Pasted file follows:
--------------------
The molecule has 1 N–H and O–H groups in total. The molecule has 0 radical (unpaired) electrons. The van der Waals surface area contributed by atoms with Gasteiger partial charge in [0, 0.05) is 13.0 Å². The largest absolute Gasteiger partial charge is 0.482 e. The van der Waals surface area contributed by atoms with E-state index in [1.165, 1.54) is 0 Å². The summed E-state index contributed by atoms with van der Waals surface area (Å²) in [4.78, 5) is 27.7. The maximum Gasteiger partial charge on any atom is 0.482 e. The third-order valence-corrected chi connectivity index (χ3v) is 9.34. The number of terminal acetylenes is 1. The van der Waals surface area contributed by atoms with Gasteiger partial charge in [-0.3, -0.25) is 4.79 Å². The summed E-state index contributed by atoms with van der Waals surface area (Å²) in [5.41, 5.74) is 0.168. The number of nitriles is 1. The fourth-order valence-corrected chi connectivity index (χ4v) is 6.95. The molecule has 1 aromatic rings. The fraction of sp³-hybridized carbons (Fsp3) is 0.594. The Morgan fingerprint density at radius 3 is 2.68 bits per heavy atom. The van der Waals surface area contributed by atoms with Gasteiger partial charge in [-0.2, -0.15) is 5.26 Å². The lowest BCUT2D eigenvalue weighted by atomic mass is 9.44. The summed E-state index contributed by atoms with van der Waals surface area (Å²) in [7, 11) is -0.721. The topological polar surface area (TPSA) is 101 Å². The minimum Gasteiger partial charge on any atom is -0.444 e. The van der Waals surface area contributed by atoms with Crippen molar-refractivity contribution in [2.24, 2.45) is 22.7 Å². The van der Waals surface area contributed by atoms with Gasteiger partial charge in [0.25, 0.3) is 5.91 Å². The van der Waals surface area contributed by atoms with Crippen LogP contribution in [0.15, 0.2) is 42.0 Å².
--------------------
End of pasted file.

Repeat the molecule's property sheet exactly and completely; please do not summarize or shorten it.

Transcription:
The molecule has 1 N–H and O–H groups in total. The molecule has 0 radical (unpaired) electrons. The van der Waals surface area contributed by atoms with Gasteiger partial charge in [0, 0.05) is 13.0 Å². The largest absolute Gasteiger partial charge is 0.482 e. The van der Waals surface area contributed by atoms with E-state index in [1.165, 1.54) is 0 Å². The summed E-state index contributed by atoms with van der Waals surface area (Å²) in [4.78, 5) is 27.7. The maximum Gasteiger partial charge on any atom is 0.482 e. The third-order valence-corrected chi connectivity index (χ3v) is 9.34. The number of terminal acetylenes is 1. The van der Waals surface area contributed by atoms with Gasteiger partial charge in [-0.3, -0.25) is 4.79 Å². The summed E-state index contributed by atoms with van der Waals surface area (Å²) in [5.41, 5.74) is 0.168. The number of nitriles is 1. The fourth-order valence-corrected chi connectivity index (χ4v) is 6.95. The molecule has 1 aromatic rings. The fraction of sp³-hybridized carbons (Fsp3) is 0.594. The Morgan fingerprint density at radius 3 is 2.68 bits per heavy atom. The van der Waals surface area contributed by atoms with Gasteiger partial charge in [-0.2, -0.15) is 5.26 Å². The lowest BCUT2D eigenvalue weighted by atomic mass is 9.44. The summed E-state index contributed by atoms with van der Waals surface area (Å²) in [7, 11) is -0.721. The topological polar surface area (TPSA) is 101 Å². The minimum Gasteiger partial charge on any atom is -0.444 e. The van der Waals surface area contributed by atoms with Crippen molar-refractivity contribution in [2.24, 2.45) is 22.7 Å². The van der Waals surface area contributed by atoms with Gasteiger partial charge in [0.25, 0.3) is 5.91 Å². The van der Waals surface area contributed by atoms with Crippen LogP contribution in [0.15, 0.2) is 42.0 Å².